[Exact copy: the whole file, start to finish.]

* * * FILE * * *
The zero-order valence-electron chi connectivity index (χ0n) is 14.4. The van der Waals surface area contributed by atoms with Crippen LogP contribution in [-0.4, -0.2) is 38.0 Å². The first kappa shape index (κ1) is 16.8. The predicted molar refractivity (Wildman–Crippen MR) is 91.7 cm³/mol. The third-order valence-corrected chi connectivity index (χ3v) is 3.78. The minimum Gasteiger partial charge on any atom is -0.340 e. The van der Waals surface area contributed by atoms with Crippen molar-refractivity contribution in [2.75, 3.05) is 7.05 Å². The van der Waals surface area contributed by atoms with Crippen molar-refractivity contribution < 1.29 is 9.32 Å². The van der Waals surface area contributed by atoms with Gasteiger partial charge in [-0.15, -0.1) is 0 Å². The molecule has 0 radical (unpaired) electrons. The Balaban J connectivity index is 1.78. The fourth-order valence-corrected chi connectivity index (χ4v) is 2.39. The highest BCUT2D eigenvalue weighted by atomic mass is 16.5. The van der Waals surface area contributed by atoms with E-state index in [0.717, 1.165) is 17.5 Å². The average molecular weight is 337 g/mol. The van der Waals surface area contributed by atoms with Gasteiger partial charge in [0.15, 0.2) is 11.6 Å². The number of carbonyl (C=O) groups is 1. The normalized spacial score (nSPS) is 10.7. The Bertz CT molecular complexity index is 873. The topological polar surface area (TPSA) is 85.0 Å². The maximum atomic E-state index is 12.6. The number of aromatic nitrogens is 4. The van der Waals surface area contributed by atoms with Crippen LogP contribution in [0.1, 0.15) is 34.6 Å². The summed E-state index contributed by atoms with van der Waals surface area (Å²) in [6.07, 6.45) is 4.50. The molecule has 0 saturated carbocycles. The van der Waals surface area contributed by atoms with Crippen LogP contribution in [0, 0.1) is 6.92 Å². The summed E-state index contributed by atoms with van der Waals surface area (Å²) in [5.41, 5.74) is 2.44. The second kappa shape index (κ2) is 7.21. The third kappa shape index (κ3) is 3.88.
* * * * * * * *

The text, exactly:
The zero-order valence-electron chi connectivity index (χ0n) is 14.4. The van der Waals surface area contributed by atoms with Crippen LogP contribution in [-0.4, -0.2) is 38.0 Å². The first kappa shape index (κ1) is 16.8. The predicted molar refractivity (Wildman–Crippen MR) is 91.7 cm³/mol. The third-order valence-corrected chi connectivity index (χ3v) is 3.78. The minimum Gasteiger partial charge on any atom is -0.340 e. The van der Waals surface area contributed by atoms with Crippen molar-refractivity contribution in [2.75, 3.05) is 7.05 Å². The van der Waals surface area contributed by atoms with Crippen molar-refractivity contribution < 1.29 is 9.32 Å². The van der Waals surface area contributed by atoms with Gasteiger partial charge in [-0.15, -0.1) is 0 Å². The molecule has 0 radical (unpaired) electrons. The Balaban J connectivity index is 1.78. The fourth-order valence-corrected chi connectivity index (χ4v) is 2.39. The highest BCUT2D eigenvalue weighted by atomic mass is 16.5. The van der Waals surface area contributed by atoms with E-state index in [0.717, 1.165) is 17.5 Å². The average molecular weight is 337 g/mol. The van der Waals surface area contributed by atoms with Gasteiger partial charge in [0.15, 0.2) is 11.6 Å². The number of carbonyl (C=O) groups is 1. The normalized spacial score (nSPS) is 10.7. The Bertz CT molecular complexity index is 873. The topological polar surface area (TPSA) is 85.0 Å². The maximum atomic E-state index is 12.6. The number of aromatic nitrogens is 4. The van der Waals surface area contributed by atoms with Crippen LogP contribution in [0.1, 0.15) is 34.6 Å². The summed E-state index contributed by atoms with van der Waals surface area (Å²) in [6.07, 6.45) is 4.50. The molecule has 0 saturated carbocycles. The van der Waals surface area contributed by atoms with Crippen LogP contribution in [0, 0.1) is 6.92 Å². The summed E-state index contributed by atoms with van der Waals surface area (Å²) in [5.41, 5.74) is 2.44. The second kappa shape index (κ2) is 7.21. The third kappa shape index (κ3) is 3.88.